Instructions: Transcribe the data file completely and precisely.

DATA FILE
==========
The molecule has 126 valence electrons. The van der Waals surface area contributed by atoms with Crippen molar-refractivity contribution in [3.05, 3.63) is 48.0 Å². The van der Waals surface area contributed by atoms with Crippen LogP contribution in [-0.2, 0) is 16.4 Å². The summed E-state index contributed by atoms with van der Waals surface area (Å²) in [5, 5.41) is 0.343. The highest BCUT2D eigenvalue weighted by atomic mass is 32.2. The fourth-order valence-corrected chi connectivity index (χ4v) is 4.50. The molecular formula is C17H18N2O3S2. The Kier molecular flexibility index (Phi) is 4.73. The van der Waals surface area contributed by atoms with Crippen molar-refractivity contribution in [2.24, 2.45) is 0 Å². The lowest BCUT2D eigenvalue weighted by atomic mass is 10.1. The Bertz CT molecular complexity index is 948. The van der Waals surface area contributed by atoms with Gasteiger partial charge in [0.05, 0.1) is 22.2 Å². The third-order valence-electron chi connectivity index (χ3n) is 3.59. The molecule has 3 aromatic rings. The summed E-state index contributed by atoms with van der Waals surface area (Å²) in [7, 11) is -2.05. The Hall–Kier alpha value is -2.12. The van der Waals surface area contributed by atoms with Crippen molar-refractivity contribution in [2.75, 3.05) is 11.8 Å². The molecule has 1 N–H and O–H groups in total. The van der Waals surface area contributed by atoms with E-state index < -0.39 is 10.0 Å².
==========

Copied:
The molecule has 126 valence electrons. The van der Waals surface area contributed by atoms with Crippen molar-refractivity contribution in [3.05, 3.63) is 48.0 Å². The van der Waals surface area contributed by atoms with Crippen LogP contribution in [-0.2, 0) is 16.4 Å². The summed E-state index contributed by atoms with van der Waals surface area (Å²) in [5, 5.41) is 0.343. The highest BCUT2D eigenvalue weighted by atomic mass is 32.2. The fourth-order valence-corrected chi connectivity index (χ4v) is 4.50. The molecular formula is C17H18N2O3S2. The Kier molecular flexibility index (Phi) is 4.73. The van der Waals surface area contributed by atoms with Crippen molar-refractivity contribution in [2.24, 2.45) is 0 Å². The lowest BCUT2D eigenvalue weighted by atomic mass is 10.1. The Bertz CT molecular complexity index is 948. The van der Waals surface area contributed by atoms with Gasteiger partial charge in [0.05, 0.1) is 22.2 Å². The third-order valence-electron chi connectivity index (χ3n) is 3.59. The molecule has 3 aromatic rings. The summed E-state index contributed by atoms with van der Waals surface area (Å²) in [7, 11) is -2.05. The Hall–Kier alpha value is -2.12. The van der Waals surface area contributed by atoms with Crippen molar-refractivity contribution in [2.75, 3.05) is 11.8 Å². The molecule has 1 N–H and O–H groups in total. The van der Waals surface area contributed by atoms with E-state index < -0.39 is 10.0 Å².